But in practice, Congress often writes laws that ask federal agencies to fill in the specifics of how to regulate a given issue, in part because the agencies typically have the expertise needed to work out the relevant technical details.

And courts have allowed that practice. Falling in line with a 1984 Supreme Court decision — Chevron v. Natural Resources Defense Council — the court system has granted what is known as Chevron deference to agencies' "reasonable" interpretations of vague laws.

Westmoreland Mining Holdings LLC, in the current case, asked the court to address whether the Clean Air Act gives the EPA authority to "decide matters of vast economic and political significance as to whether and how to restructure the nation's energy system."

Kavanaugh — during his 12-year stint as a judge on the D.C. Circuit — insisted that an agency may not issue a rule that has great political and economic significance unless Congress clearly authorizes it to do so. Kavanaugh argued that a major rule is unlawful unless the statute explicitly authorizes it.

If the court decides to reinforce the nondelegation doctrine, federal agencies' abilities to write crucial rules that have historically produced important benefits may be hamstrung, said Nathan Richardson, a university fellow at Resources for the Future.

Possible ramifications

The first written briefs in the case are due Dec. 13, and Richardson suggested that they may offer some clues on whether the court will choose to address some of the broader issues.

"I'm not sure how much the briefing is going to tell us, but if there is one signal it's how much time is spent on in the weeds Clean Air Act stuff versus how much is spent on administrative and constitutional law issues," Richardson said.

The court may also be forced to reckon with previous rulings affirming the EPA's authority to regulate carbon dioxide following its 2007 Massachusetts v. EPA decision, which held that the EPA can regulate carbon dioxide and other greenhouse gas emissions under the Clean Air Act. A 2014 opinion written by the late conservative Justice Antonin Scalia, for example, slapped the EPA for overreach under the Clean Air Act but still affirmed the agency's authority to regulate power plants through the statute.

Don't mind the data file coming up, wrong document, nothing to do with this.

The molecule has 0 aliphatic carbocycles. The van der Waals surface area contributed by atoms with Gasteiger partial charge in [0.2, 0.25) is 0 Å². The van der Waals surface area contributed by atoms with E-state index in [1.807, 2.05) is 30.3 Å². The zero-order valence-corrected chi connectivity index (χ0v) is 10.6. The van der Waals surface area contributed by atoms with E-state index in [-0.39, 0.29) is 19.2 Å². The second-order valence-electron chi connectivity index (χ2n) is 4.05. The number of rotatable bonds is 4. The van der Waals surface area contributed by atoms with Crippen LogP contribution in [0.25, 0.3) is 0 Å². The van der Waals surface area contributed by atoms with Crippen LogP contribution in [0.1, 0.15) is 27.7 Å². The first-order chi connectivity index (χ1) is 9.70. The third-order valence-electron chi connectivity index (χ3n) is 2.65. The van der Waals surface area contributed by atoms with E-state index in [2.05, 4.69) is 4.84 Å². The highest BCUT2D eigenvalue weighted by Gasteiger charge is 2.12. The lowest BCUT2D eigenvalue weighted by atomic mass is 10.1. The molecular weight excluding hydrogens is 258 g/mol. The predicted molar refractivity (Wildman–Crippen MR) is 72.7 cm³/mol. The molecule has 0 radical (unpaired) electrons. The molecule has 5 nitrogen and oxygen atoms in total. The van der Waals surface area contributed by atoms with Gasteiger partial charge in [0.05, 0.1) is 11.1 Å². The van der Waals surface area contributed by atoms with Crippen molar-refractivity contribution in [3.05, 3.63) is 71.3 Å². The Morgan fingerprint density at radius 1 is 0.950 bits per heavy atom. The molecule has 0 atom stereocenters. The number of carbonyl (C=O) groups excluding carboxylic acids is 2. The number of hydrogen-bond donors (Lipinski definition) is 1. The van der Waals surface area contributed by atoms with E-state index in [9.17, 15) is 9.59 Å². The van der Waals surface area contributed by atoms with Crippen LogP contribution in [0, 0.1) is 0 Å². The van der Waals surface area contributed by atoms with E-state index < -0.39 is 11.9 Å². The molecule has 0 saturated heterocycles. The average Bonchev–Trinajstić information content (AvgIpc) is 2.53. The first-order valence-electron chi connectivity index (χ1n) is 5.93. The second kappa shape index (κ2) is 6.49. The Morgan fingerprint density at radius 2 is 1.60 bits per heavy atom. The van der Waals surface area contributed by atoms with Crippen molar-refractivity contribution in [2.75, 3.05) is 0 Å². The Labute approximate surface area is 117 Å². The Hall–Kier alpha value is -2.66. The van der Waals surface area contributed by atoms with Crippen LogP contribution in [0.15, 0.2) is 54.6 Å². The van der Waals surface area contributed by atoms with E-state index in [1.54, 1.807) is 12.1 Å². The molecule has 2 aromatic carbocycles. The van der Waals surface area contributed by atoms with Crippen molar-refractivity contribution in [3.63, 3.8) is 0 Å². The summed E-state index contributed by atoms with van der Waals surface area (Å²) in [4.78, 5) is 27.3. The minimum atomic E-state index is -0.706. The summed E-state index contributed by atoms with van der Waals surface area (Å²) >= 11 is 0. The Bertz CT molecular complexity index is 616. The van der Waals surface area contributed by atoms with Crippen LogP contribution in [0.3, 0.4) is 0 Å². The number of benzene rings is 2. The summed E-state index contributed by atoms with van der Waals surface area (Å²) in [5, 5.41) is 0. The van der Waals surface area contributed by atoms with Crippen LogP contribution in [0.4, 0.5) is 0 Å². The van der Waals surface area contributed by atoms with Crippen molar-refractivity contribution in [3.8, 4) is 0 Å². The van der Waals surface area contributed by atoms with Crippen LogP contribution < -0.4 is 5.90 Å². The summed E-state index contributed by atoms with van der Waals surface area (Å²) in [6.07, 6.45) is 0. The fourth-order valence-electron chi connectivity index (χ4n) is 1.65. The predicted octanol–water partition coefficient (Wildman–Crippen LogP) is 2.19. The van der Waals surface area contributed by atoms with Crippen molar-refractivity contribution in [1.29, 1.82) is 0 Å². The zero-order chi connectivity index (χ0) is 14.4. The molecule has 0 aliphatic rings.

"Justice Scalia recognized that every time the court looks at an old statute, it's got to ask policy questions like, 'Is this too much of a delegation to an agency?'" Richardson said. "But a lot of people on the current court don't buy that, so they're wading into some deep waters if they do this, politically, and really putting their credibility on the line."

The Supreme Court might still punt

Since the Clean Power Plan never went into effect and the EPA has abandoned the ACE rule, a majority of justices on the court could still decide that the case West Virginia v. EPA is not yet ripe for review, Gerrard said.

"Since there's not really a regulation on the table right now to review, they should just wait until there is one," Gerrard opined. A more likely outcome would be for the high court to only address the question of the EPA's climate authority over existing power plants, Gerrard said.

Still, the court's decision to grant review in the midst of an ongoing EPA rulemaking shows that the court has taken a sharp interest in the scope of the agency's Clean Air Act authority, Megan Houdeshel of the law firm Dorsey & Whitney, said in an email.

Oral arguments in the case, brought by the coal-producing states of West Virginia and North Dakota, as well as two coal producers, The North American Coal Corp. and Westmoreland, are expected sometime in late February or early March of 2022.